I’m less optimistic. I can’t believe a wonderful artist like Alfred Brendel would have any chance as a newcomer in today’s “industry” (what a revealing terminology!). Not to mention the problem in that respect for women. Have you never noticed that there is not a single new female talent which is presented to the larger public, who doesn’t look gorgeous? Do you think this is just by chance? And have you ever asked yourself where the great musical talents have disappeared who are not just blessed with model looks?

    • Gerhard says:

      This should have been a response to Neven P’s post above. I don’t know why it wasn’t placed properly since I started from the reply button up there. Sorry!

  • prospero says:

    i agree with most said by the author of the article. i myself am a pianist and i am sick of the same cut “professionals”. BUT…debargue is not the right example, there were more interesting and way more gifted pianist even on this edition of the competition, check rashkovsky for example. i don’t find debargue to be something so extraordinary, of course this is only my personal opinion.

  • John says:

    Just in case that interests someone. The Mariinsky is streaming live the first concert in Russia of Lucas Debargue on July 14th. The second concert planned so far in Moscow has sold out in a week. Lucas performing Ravel Gaspard de la Nuit is being viewed by ca. 1,000 people per day since it was uploaded on Youtube.

  • TERRY BAER says:


  • Marty Nemko says:

    Debargue’s performance of Gaspard may be the finest classical performance I’ve ever heard. And I’ve heard a lot.

  • Tom says:

    No surprises there then. The classical “establishment” seems intent on enforcing a boring uniformity on the way the great piano compositions are performed. Add in that many of the most famous and most praised and most highly promoted pianists play no better than dozens of dedicated amateurs in every big city, and it is little wonder that audiences and sales of recordings for classical music are insignificant compared to those of popuar genres.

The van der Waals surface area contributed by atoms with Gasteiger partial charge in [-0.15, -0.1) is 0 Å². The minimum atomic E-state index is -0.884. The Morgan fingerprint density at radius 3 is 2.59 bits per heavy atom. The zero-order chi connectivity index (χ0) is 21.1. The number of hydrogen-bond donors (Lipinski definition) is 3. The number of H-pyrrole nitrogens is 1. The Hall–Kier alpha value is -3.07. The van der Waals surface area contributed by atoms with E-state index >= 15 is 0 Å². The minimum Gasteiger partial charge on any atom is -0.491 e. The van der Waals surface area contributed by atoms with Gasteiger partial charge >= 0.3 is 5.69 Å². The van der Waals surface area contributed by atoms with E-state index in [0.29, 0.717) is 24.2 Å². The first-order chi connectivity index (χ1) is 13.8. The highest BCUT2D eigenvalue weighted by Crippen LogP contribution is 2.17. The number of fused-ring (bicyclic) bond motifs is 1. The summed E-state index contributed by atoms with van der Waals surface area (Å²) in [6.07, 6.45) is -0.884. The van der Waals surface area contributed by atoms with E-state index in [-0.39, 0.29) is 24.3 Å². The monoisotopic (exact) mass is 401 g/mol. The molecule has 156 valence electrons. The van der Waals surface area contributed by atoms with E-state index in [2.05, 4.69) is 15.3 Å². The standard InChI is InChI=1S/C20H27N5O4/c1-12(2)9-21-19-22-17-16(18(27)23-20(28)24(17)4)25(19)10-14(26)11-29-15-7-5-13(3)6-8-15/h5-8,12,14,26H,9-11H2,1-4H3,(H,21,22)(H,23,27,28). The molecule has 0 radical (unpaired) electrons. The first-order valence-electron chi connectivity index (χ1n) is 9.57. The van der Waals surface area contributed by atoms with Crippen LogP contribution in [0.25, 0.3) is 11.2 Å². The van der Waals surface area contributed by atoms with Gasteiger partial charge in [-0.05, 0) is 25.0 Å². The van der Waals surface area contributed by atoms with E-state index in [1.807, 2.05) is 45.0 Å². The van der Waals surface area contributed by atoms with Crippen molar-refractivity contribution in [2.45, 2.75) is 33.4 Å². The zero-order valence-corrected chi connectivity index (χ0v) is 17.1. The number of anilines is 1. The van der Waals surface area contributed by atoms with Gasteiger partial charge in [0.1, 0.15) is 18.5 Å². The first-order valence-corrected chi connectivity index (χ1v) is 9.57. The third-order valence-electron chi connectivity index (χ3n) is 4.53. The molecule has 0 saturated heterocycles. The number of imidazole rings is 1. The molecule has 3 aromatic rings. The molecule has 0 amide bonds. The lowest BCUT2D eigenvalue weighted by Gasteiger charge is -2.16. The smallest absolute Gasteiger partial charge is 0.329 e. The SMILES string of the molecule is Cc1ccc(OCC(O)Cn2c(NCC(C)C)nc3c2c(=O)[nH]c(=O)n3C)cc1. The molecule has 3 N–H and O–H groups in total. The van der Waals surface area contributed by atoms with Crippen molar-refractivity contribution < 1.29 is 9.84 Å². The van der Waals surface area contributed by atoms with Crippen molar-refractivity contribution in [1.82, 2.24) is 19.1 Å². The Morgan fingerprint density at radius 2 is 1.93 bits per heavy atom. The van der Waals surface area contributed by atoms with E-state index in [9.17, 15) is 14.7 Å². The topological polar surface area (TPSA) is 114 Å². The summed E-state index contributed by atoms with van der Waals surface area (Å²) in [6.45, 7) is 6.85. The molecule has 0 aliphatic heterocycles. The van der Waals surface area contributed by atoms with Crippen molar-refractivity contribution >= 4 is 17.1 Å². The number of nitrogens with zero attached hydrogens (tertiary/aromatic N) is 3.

• Peter Donohoe says:

      The clue is in the word ‘popular’ Tom.
      As for the rest of what you say, the classical ‘establishment’ is intent on no such thing.

      • Tom says:

        Well, you know better than me. It just seems that way sometimes, especially when I go to local recitals by unknown amateurs and find the playing “better” (more moving, more meaningful, more expressive) than I usually experience at recitals by world famous recitalists. [Your good self excepted of course!].

        One in particular is praised everywhere yet all I hear is Mozart’s beautiful lines turned into individually beautiful but collectively meaningless lumps of sound.

        It is the same with recordings. Richter’s recordings of the Prokofiev sonatas are highly praised, but I found them to be a muddled and near-incomprehensible mess. Murray McClachlan’s name is not so widely known as those of many pianists that are not in his class (or even close). But his recordings of Prokofiev’s sonatas show us the composer’s message with total clarity.

  • Nick says:

    An expected comment from Mr.Donohoe – a jury member. But professionalism is an ephemeral quality and can be applied to many aspects of musical performance as well as performance business. Some voices here were correct to point that out.